Or two, you can shield your guitar. Truth be told, it should probably be shielded from you: throwing it around, spilling beer on it, bleeding on it… and by “you” I mean “me.” But the shielding I refer to will protect that precious guitar signal of malodorous melodies from the buzzing bullshit of the outside world.
Sean was nice enough to give me a guitar to use for demoing songs as we write a new record. It was a Halo guitar. I don’t know much about the company, but I’ve had to do some re-working in a few questionable construction issues to get this one up to snuff. One thing that sucked is the cable jack. It was the barrel style. Frankly, they’re total bullshit.
See the tines you can bend back into shape when it loses grip on a plug? No, you don’t, because they don’t exist. These things are notorious for breaking down and needing replacement. I’d had to replace one of Dan’s on the last tour we did in America. Basically, they’re longer, so I guess they’re used to avoid doing a good routing job on a guitar body. The nice people at Halo glued theirs in with wood putty, so that made replacement a non-cinch. I had to rip the fucker out.
Wow, that is something I thought I’d never see… a NEW Ampeg V-4B. While I was doing a search for something else related to my OLD V-4B, I came across the press that this month, Ampeg has re-introduced my favorite all time bass amp back into their line-up. Ain’t she a beaut!
It’s funny that they’ve recreated the V-4B, as the original was a guitar amp. They added the B when bass players started using it, changed a few caps, and ditched the reverb. As a guitar amp, it ruled, but as a bass amp, it surprisingly ruled even harder.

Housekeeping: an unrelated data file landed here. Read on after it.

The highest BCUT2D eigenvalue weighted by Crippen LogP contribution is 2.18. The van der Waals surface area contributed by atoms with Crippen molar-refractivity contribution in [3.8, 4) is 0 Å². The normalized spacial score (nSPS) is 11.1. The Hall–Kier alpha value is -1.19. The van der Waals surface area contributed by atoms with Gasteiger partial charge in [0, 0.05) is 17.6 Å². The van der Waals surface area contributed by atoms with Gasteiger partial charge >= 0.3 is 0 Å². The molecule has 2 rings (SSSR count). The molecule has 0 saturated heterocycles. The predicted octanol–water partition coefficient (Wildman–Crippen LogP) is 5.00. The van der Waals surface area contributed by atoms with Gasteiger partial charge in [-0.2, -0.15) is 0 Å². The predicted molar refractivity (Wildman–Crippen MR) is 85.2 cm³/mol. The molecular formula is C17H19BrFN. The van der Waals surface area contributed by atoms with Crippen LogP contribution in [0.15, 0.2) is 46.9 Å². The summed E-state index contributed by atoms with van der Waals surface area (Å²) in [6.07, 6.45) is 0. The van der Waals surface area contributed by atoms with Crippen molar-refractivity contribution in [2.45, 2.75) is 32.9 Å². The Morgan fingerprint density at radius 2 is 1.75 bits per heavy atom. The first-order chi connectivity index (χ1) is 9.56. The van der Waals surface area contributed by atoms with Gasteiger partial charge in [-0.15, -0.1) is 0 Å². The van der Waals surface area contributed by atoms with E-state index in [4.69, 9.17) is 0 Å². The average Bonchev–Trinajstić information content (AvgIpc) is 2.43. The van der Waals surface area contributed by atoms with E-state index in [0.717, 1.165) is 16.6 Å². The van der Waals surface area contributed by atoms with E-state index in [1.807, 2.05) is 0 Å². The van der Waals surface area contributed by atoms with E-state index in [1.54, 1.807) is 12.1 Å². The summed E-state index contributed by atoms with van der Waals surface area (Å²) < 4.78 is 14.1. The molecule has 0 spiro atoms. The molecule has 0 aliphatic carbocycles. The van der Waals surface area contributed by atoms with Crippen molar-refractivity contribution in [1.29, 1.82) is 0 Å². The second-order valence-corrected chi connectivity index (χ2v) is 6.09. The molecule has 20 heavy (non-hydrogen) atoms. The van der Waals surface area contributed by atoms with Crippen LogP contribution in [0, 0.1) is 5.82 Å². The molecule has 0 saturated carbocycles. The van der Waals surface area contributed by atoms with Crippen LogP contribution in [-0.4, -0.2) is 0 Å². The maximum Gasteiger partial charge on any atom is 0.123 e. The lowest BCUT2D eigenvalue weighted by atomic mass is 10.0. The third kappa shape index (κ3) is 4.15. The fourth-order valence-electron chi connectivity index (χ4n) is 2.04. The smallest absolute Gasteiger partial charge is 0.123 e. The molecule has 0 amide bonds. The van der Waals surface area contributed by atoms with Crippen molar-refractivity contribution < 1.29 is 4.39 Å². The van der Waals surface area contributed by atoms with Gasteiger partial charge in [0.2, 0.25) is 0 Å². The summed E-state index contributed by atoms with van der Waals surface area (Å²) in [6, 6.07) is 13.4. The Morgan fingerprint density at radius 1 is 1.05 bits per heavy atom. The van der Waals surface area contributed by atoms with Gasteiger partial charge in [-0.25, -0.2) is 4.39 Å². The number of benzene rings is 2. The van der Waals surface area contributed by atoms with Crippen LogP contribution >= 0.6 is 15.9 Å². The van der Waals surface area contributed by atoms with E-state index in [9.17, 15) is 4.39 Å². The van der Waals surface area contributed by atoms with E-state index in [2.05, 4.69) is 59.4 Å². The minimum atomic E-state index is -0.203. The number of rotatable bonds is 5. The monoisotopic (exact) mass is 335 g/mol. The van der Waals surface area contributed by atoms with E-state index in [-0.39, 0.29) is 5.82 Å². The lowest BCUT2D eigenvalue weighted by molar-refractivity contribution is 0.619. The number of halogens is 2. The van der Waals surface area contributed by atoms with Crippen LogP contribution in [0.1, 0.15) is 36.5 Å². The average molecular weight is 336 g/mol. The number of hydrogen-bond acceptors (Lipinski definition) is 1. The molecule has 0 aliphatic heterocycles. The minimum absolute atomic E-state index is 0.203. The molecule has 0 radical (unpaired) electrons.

Impaled’s first national tour was with Nile in the year 2000. Nile controlled a bunch of oogey-boogey Egyptial style samples from a PC tower on stage. I was sure they played Tetris between songs to relax. On another tour with Origin, we thought they’d upped the D.I.Y. by burning a CD with samples on it to play through a Sony Discman, the height of technology. Then came the iPod: relatively cheap, small, and it worked pretty good. For Impaled, Jason hooked up a series of samples and would walk back to his amp to push the “forward” button. I did the same thing a few years later while touring with GWAR. I thought, “There must be a better way.” And there is. But I had to invent it.
Well, I didn’t actually invent shit. I did put together a bunch of other already invented shit in what I think is a pretty novel way. The iSewage uNot incorporates an iPod, a DI box, a stereo-summing circuit, and a momentary foot switch. A musician can control an iPod with his foot for use as a sampler while playing music. Apple plugged in all the technology you need to make it happen, but they forgot to include the instructions.
I had gotten about half way through a really great post for this week over the last few days, but disaster struck. My Ampeg V-4B went SNAFU. I smelled something smoking at practice. I thought it was my strings from some awesome bass licks. Nope, I had a tube red plating in the back if my amp. It was about to blow. I turned everything off and had to figure this shit out. I had a show in Canada to play and no back up amp!
Over the next couple days, I checked shit out. I tested all the tube socket voltages with the tubes out, in case it was feeding my tubes too much voltage or not draining enough. This is dangerous territory here and not for the inexperienced. We’re talking leads getting 560V. That will kill you. Long story short, everything tested fine. So, WTF?